Driving through Western Pennsylvania’s rolling farmland, I held back tears thinking of the afternoon’s destination, the Flight 93 National Memorial. Almost 20 years later, the thoughts of the tragic events of September 11, 2001, still trigger deep emotions.
Driving to a Field of Honor
Earlier in the day, I stopped at the Pennsylvania Welcome Center on I-90. Holding back tears, I told the information specialist I was heading to the Flight 93 National Memorial in Shanksville. She handed me a driving guide with different scenic routes and sites around the final resting place of the 33 passengers and seven crew who perished on September 11, 2001. This included stops at a handful of covered bridges.
Because my dog Radcliff was with me, my visit was relatively brief. Dogs are restricted from most areas. Radcliff waited in the air conditioned car for about 15 minutes. Meanwhile, I checked out some of the memorial, including the pathway outside the visitor center which represents the flight path.
Walking with My Dog to Memorial Plaza
There’s a dog-friendly trail from the visitor center (which I couldn’t visit) down to Memorial Plaza. Here, the 40 souls are honored in the Wall of Names. Each has an individual marble stone with their name engraved. Once down to Memorial Plaza, you can walk your dog in the grass and view the memorial from a distance.
After walking down and back up, I drove to the forecourt and Memorial Plaza Visitor Shelter, gateway to Memorial Plaza. Here, there are six outdoor signs sharing the Flight 93 story. Inside the visitor shelter, visitors can write messages and post them to a board. Tears flowed when I began reading them. Thank goodness for sunglasses to hide crying eyes.
Just outside the visitor shelter are benches and flagpole. It also offers a view of the visitor center area. Note: dogs aren’t allowed so Radcliff spent another 15 minutes in the air-conditioned car.
Tower of Voices: A Beautiful Tribute
The Flight 93 National Memorial was dedicated September 11, 2011. Located near the memorial’s entrance/exit is the most recent addition, the Tower of Voices. The 93-foot tower was dedicated September 9, 2018 and completed September 10, 2020. It features 40 chimes representing 40 individual voices when the wind blows.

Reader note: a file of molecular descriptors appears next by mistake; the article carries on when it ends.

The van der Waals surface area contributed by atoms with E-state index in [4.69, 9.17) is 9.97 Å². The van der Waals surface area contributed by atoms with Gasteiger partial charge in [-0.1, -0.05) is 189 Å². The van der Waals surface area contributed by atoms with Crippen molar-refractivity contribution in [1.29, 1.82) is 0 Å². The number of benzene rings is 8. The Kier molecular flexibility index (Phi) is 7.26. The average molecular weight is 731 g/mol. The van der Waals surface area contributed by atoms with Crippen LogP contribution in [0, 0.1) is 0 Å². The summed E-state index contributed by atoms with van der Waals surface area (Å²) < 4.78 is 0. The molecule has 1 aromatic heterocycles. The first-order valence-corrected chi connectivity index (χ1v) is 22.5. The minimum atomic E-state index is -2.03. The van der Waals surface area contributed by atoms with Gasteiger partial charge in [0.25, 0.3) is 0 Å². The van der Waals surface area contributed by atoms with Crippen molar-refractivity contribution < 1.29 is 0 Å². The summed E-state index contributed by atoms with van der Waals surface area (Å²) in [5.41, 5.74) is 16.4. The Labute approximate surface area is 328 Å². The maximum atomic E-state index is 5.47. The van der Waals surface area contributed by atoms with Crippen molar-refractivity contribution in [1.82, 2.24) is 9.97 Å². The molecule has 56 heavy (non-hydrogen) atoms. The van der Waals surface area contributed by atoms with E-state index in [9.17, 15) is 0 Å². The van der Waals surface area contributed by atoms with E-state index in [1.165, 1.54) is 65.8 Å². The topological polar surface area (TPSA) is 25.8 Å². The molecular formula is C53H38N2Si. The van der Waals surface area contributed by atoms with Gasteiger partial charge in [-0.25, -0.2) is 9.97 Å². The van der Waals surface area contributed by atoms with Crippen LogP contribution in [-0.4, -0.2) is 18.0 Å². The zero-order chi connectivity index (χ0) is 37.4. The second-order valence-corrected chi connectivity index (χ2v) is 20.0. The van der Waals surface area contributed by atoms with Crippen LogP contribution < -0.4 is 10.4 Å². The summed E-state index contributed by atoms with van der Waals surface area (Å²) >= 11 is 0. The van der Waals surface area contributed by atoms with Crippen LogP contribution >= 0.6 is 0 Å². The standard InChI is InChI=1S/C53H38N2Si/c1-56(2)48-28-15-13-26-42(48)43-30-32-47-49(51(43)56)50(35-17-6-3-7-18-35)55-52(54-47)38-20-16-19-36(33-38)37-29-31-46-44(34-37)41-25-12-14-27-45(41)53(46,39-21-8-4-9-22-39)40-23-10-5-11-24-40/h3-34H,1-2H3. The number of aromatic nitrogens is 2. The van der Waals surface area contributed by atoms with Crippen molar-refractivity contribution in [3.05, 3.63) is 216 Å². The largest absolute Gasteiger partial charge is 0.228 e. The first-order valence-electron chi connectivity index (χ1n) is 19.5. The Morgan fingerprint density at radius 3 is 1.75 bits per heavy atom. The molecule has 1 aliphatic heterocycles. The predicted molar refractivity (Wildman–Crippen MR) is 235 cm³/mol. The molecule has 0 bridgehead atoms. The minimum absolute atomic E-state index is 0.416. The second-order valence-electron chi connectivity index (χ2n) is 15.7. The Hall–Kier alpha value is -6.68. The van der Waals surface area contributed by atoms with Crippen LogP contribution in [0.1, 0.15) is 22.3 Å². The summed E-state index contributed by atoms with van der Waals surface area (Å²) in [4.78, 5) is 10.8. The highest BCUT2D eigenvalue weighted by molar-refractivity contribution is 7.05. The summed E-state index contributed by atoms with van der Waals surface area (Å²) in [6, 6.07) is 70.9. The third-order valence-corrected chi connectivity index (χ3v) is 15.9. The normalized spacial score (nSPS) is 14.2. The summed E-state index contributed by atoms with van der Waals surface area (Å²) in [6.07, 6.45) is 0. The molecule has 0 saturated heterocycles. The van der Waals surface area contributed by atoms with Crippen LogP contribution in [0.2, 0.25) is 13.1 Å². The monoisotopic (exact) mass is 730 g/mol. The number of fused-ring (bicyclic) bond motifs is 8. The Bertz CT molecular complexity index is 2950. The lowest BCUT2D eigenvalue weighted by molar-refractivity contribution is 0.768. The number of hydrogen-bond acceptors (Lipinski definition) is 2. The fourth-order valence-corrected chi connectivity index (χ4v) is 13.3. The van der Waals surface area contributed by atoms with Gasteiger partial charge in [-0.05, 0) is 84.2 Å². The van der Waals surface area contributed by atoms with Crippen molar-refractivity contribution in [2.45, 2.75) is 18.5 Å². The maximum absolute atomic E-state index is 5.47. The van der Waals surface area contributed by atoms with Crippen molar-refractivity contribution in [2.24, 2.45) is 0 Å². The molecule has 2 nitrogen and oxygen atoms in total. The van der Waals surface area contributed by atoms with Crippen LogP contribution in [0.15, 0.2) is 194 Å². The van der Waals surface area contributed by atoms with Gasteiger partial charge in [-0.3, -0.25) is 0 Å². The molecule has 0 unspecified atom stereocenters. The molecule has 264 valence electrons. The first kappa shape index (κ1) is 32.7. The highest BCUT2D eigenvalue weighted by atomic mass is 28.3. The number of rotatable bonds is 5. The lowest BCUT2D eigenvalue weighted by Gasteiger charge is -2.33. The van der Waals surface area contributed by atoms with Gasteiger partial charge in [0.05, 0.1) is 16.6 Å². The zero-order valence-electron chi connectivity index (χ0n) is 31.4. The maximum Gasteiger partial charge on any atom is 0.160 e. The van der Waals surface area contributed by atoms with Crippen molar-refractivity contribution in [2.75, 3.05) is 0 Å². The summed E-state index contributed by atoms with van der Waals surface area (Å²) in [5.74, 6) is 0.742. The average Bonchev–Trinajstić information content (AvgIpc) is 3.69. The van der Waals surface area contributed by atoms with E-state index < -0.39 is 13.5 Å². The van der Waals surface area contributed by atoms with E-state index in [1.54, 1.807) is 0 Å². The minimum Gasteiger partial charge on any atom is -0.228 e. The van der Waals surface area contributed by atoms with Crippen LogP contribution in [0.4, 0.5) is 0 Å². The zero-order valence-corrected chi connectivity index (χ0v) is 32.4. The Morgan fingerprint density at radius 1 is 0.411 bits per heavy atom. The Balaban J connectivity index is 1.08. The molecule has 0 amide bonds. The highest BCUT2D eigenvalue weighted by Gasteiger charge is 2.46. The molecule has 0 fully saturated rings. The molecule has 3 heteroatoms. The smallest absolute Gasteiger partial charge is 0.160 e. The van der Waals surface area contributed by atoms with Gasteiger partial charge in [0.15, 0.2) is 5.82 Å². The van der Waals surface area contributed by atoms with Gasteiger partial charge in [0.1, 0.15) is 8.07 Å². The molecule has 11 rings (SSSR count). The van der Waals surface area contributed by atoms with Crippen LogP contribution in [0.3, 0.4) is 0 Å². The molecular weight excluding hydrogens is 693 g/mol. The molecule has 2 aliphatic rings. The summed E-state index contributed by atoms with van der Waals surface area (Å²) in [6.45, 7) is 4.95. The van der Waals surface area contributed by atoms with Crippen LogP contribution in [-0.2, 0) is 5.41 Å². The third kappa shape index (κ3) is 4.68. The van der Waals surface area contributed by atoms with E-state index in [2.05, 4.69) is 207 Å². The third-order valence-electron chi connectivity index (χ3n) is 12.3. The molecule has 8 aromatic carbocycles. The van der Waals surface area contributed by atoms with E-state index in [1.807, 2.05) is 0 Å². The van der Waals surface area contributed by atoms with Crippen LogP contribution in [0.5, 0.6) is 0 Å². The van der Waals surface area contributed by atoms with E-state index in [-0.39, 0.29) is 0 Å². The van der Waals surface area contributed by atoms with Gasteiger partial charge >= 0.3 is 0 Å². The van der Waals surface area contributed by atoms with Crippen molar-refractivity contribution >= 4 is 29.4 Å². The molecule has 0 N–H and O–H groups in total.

I walked up to the tower as a National Park Service ranger-led program was underway. Although I didn’t hear all she said, she talked about what some of the locals saw on September 11, 2001. There was a light breeze and singing rang from the tower in a beautiful, yet somber tone.
According to the National Park Service, after the hijacking began at 9:28 a.m. when the terrorists entered the cockpit, the passengers and crew decided to fight back. Washington, D.C. was mostly the hijackers’ target. Passengers and crew were forced to the back of the plane. Between the time of the hijacking and the crash at 10:03 a.m., 37 phone calls were made by 13 people aboard the flight. Through these calls, they learned of the World Trade Center crashes.
The passengers’ and crews’ assault on the cockpit began at 9:57 a.m. The hijackers rolled the plane from side to side, with investigators speculating it was a way to slow down the assault. The terrorists had instructions to crash the plane if they could not reach their target. Sounds of the assault by the brave passengers and crew are captured on the cockpit voice recorder.
The Flight 93 National Memorial honors the bravery and sacrifice of those passengers and crew. Forty lives were cut short on September 11, 2001. The Tower of Voices is a beautify vessel. It’s a way for those heroes to always be heard and remembered.
Visit the Flight 93 National Memorial website for additional information including direction.
Articles Blog Posts on Solo Travel Girls About 9/11
Eight Years and Still Vivid: September 11 (note: This post is part one of a three-part post. You’ll find links to the other posts in this post.)
Photos on Flickr
Enjoy more images on Flickr.
Video on YouTube
Although I did not capture much video, I compiled photos and a couple of videos into this video on YouTube.